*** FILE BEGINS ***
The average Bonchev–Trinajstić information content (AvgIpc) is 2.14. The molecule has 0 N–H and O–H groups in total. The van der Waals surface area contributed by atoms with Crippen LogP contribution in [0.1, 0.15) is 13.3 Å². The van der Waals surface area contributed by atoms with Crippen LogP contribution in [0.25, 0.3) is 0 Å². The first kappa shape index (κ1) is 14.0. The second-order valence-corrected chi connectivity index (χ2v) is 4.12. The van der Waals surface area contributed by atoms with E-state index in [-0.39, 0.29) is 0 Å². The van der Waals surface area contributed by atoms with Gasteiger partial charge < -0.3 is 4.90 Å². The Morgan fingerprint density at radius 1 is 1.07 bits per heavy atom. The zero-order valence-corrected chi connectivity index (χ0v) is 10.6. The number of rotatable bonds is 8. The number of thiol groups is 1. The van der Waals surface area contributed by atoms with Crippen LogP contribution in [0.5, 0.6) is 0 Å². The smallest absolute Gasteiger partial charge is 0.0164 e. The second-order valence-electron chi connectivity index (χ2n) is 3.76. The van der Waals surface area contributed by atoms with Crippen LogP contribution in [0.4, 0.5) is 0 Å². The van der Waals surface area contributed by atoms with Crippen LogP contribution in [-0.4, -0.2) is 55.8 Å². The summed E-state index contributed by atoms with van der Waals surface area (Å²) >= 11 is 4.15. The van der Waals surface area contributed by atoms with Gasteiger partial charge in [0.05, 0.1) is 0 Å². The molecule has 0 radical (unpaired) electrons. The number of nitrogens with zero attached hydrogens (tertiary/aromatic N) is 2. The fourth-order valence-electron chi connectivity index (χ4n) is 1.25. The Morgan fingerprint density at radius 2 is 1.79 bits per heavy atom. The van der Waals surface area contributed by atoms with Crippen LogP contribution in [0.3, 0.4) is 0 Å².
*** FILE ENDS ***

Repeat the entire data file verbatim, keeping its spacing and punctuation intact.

The average Bonchev–Trinajstić information content (AvgIpc) is 2.14. The molecule has 0 N–H and O–H groups in total. The van der Waals surface area contributed by atoms with Crippen LogP contribution in [0.1, 0.15) is 13.3 Å². The van der Waals surface area contributed by atoms with Crippen LogP contribution in [0.25, 0.3) is 0 Å². The first kappa shape index (κ1) is 14.0. The second-order valence-corrected chi connectivity index (χ2v) is 4.12. The van der Waals surface area contributed by atoms with E-state index in [-0.39, 0.29) is 0 Å². The van der Waals surface area contributed by atoms with Gasteiger partial charge < -0.3 is 4.90 Å². The Morgan fingerprint density at radius 1 is 1.07 bits per heavy atom. The zero-order valence-corrected chi connectivity index (χ0v) is 10.6. The number of rotatable bonds is 8. The number of thiol groups is 1. The van der Waals surface area contributed by atoms with Crippen LogP contribution in [0.5, 0.6) is 0 Å². The smallest absolute Gasteiger partial charge is 0.0164 e. The second-order valence-electron chi connectivity index (χ2n) is 3.76. The van der Waals surface area contributed by atoms with Crippen LogP contribution in [0.4, 0.5) is 0 Å². The van der Waals surface area contributed by atoms with Crippen LogP contribution in [-0.4, -0.2) is 55.8 Å². The summed E-state index contributed by atoms with van der Waals surface area (Å²) >= 11 is 4.15. The van der Waals surface area contributed by atoms with Gasteiger partial charge in [0.05, 0.1) is 0 Å². The molecule has 0 radical (unpaired) electrons. The number of nitrogens with zero attached hydrogens (tertiary/aromatic N) is 2. The fourth-order valence-electron chi connectivity index (χ4n) is 1.25. The Morgan fingerprint density at radius 2 is 1.79 bits per heavy atom. The van der Waals surface area contributed by atoms with Crippen LogP contribution in [0.3, 0.4) is 0 Å².